In the budget for 2012-13, primary education got Rs 71.6 billion and secondary education Rs 69.4 billion - too little to realize MDGs.
22 out of every 25 primary school-age children were expected to fail or drop out of school before the fifth grade. Around 10.9 percent of schools in Pakistan lacked proper buildings, 37.7% lacked boundary walls, 33.9% had no drinking water facility, 36.9% lacked toilets, and 59.6% schools had no electricity.
As many as 70 public sector universities faced financial difficulty due to non-receipt of funds from the HEC while HEC itself was denied the resources it needed.

Health

In the 2012-13 fiscal, the allocation of funds to the health sector further declined to a mere 0.2 percent (Rs. 7,845 million) of GNP.
There were around 9 million drug addicts in Pakistan and the number was on the rise. Two million of the addicts were aged between 15-25 years and the number of female addicts was around 200,000.
Pakistan ranked sixth among the 22 high-risk tuberculosis countries. About 1.6 million cases of malaria occurred annually. One out of every nine women in Pakistan faced the risk of breast cancer which resulted in 40,000 deaths every year, higher than in any other country in Asia.

Housing

Housing shortage continued to be acute and the number of people in main cities who slept in the streets increased.
The floods destroyed 275,720 dwellings in Sindh and parts of Balochistan while the rehabilitation of the people rendered homeless by natural disaster or conflict since 2005 was yet to be completed.
Despite notice of their excesses being taken by the Supreme Court, the land mafia in Karachi remained unconquered.  
A woman died and many others were injured in fires in two of Karachi's slums.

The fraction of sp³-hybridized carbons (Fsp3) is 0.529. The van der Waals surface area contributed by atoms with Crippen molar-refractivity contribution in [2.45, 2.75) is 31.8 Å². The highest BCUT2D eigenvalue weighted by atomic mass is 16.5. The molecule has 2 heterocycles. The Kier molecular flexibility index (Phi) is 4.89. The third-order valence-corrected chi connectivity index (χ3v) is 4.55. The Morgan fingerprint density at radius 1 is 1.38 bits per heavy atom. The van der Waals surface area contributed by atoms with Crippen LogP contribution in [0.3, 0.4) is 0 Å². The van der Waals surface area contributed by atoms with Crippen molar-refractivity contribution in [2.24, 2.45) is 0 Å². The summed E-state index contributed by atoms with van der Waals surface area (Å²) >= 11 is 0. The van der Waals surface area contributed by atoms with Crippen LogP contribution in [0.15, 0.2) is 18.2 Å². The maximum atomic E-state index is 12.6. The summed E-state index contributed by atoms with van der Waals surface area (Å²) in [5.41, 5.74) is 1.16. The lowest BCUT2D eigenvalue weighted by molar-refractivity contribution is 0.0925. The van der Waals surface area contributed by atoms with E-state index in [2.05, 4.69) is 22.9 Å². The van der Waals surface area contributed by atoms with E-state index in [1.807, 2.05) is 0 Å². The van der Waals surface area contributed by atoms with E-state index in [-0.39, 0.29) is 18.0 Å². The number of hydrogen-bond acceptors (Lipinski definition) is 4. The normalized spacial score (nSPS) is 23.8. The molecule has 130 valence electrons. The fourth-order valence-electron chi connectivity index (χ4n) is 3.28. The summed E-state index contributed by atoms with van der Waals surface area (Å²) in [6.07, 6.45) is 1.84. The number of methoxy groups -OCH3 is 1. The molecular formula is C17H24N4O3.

Use of blasphemy law to get a slum cleared was the latest tactic in the hands of land-grabbers.

Environment

National Policy on Climate Change was approved by the cabinet
Green benches were established in high courts across Pakistan to deliver environmental justice. However, only 15% of the cases filed at these benches could be decided and 20% of the fines imposed by them could be collected.
10 air pollution monitors set up in Lahore, Quetta, Peshawar and Karachi were shut down and no subsequent efforts were made by the government to develop a mechanism for monitoring of air quality.
World Health Organization deemed water from Keenjhar Lake, a protected wetland under the Ramsar Convention on Wetlands,  unfit for consumption.
Over 2,500 trees were cut down for development projects.

Refugees

Even though 83,000 Afghans were repatriated to Afghanistan in 2012, 1.6 million registered and one million unregistered Afghans still remained in Pakistan.
At least 800 Afghan nationals were taken into custody in 2012 under Foreigners Act for their presence in Pakistan without valid documents.
Nothing was done to bring home a quarter of a million Pakistanis stranded in Bangladesh since 1971.
At least 757,996 Pakistanis (163,102 families) remained internally displaced by conflict.
The monsoon floods and drought in Tharparkar forced over a million people from their homes.